Thursday, May 31, 2012

The Boiling Frog

On of my favorite sections out of The Story of B.

Wednesday, May 30, 2012

Connecting the Dots

A few years back I posted this quote about mining and war by Lewis Mumford:

"From the earliest times, as Mircea Eliade points out, blood sacrifice had been a ritual accompaniment of metallurgy. The curse of war and the curse of mining are almost interchangeable: united in death."

Yesterday, on the mail route, I thought of this quote and realized that Martin Prechtel might have some answers in how to lift that curse:

So, just to get the iron, the shaman has to pay for the ore, the fire, the wind, and so on — not in dollars and cents, but in ritual activity equal to what’s been given. Then that iron must be made into steel, and the steel has to be hammered into the shape of a knife, sharpened, and tempered, and a handle must be put on it. There is a deity to be fed for each part of the procedure. When the knife is finished, it is called the “tooth of earth.” It will cut wood, meat, and plants. But if the necessary sacrifices have been ignored in the name of rationalism, literalism, and human superiority, it will cut humans instead.

All of those ritual gifts make the knife enormously “expensive,” and make the process quite involved and time-consuming. The need for ritual makes some things too spiritually expensive to bother with. That’s why the Mayans didn’t invent space shuttles or shopping malls or backhoes. They live as they do not because it’s a romantic way to live — it’s not; it’s enormously hard — but because it works.--Martin Prechtel

Tuesday, May 29, 2012

A.E's Aphorism

Reading through some old notebooks that are full of quotes and notes from books I've read in the past. Wrote this down back February of 2010: "A man becomes the image of the thing he hates."--A.E's aphorism, Pg. 361, The Myth of the Machine Vol.ll


Monday, May 28, 2012

The Fence

I often think of this image when I'm fixing fences around our place.

Sunday, May 27, 2012

New Dialogue at The Ishmael Community

A new dialogue over at The Ishmael Community exploring whether or not humans have stopped evolving.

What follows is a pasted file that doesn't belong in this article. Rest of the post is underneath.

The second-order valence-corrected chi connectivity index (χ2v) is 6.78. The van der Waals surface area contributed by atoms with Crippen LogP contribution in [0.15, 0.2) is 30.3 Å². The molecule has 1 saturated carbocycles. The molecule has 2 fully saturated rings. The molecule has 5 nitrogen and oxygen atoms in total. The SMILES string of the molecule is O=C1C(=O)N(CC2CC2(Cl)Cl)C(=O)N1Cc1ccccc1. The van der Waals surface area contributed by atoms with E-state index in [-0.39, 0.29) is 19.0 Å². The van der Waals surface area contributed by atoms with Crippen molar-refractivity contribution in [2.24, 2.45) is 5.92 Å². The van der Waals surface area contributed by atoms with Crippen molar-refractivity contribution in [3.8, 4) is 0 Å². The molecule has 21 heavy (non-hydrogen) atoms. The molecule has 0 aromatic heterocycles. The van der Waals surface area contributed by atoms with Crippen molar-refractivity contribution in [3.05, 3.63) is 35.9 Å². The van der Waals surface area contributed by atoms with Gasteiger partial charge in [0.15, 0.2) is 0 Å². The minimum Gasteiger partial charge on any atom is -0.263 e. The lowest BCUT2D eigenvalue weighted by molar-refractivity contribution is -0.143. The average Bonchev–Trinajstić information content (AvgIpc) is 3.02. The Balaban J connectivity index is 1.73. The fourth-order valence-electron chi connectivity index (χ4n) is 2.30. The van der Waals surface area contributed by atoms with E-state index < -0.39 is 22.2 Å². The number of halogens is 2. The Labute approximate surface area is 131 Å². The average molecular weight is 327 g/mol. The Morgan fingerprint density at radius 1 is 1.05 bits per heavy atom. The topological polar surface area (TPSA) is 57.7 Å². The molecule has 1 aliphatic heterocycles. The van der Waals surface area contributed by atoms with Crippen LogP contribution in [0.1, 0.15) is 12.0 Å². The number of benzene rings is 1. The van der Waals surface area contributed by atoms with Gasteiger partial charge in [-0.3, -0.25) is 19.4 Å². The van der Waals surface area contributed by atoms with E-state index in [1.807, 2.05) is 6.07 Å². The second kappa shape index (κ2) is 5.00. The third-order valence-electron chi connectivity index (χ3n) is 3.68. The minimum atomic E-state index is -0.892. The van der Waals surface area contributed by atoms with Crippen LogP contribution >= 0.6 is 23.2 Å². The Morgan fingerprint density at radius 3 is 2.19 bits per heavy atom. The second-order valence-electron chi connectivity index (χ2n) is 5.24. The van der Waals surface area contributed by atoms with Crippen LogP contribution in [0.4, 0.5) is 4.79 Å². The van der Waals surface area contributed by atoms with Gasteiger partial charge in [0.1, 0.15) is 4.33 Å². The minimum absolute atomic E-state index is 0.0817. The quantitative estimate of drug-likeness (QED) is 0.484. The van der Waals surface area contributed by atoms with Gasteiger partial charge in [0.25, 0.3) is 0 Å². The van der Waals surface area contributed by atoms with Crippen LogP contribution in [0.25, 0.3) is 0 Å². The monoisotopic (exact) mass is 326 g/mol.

"We're definitely living in a way that's going to put an end to creation. If we go on, there will be no successor to man, no successor to chimpanzees, no successor to orangutans, no successor to gorillas—no successor to anything alive now. The whole thing is going to come to an end with us. In order to make their story come true, the Takers have to put an end to creation itself—and they're doing a damned good job of it.”--Daniel Quinn

Saturday, May 26, 2012

Saturday's DQ Quote

"It has been the work of my life to pin down and demolish the lie that is at the root of this mythology in our culture. It's to be found in the way we tell the human story itself in our culture. You can see it perpetuated in textbook after textbook, and if you keep your eyes open, you'll see it repeated weekly somewhere---in a newspaper or magazine article, in a television documentary. Here it is, the human story as it's told in our culture, day in and day out, stripped to its essentials. "Humans appeared in the living community about three million years ago. When they appeared, they were foragers, just like their primate ancestors. Over the millennia, these foragers added hunting to their repertoire and so became hunter-gatherers. Humans lived as hunter-gatherers until about ten thousand years ago, when they abandoned this life for the agricultural life, settling down into villages and beginning to build the civilization that encircles the world today." That's the story as our children learn it, and it has just this one little problem, that it didn't happen that way at all. Ten thousand years ago, it was not HUMANITY that traded in the foraging life for the agricultural life and began to build civilization, it was a single culture. One culture out of ten thousand cultures did this, and the other nine thousand nine hundred and ninety-nine went on exactly as before. Over the millennia that followed, this one culture, born in the middle east, overran neighboring cultures in all directions, finally arriving in the New World about five hundred years ago. At which point it began to overrun the native cultures of THIS part of the world as well. It is a truism that the conqueror gets to write the history books, and the history our children learn is history as WE tell it. And the central lie of this history is that HUMANITY ITSELF did what WE did."--Daniel Quinn from the essay titled: The Little Engine That Couldn't: How We're Preparing Ourselves and Our Children for Extinction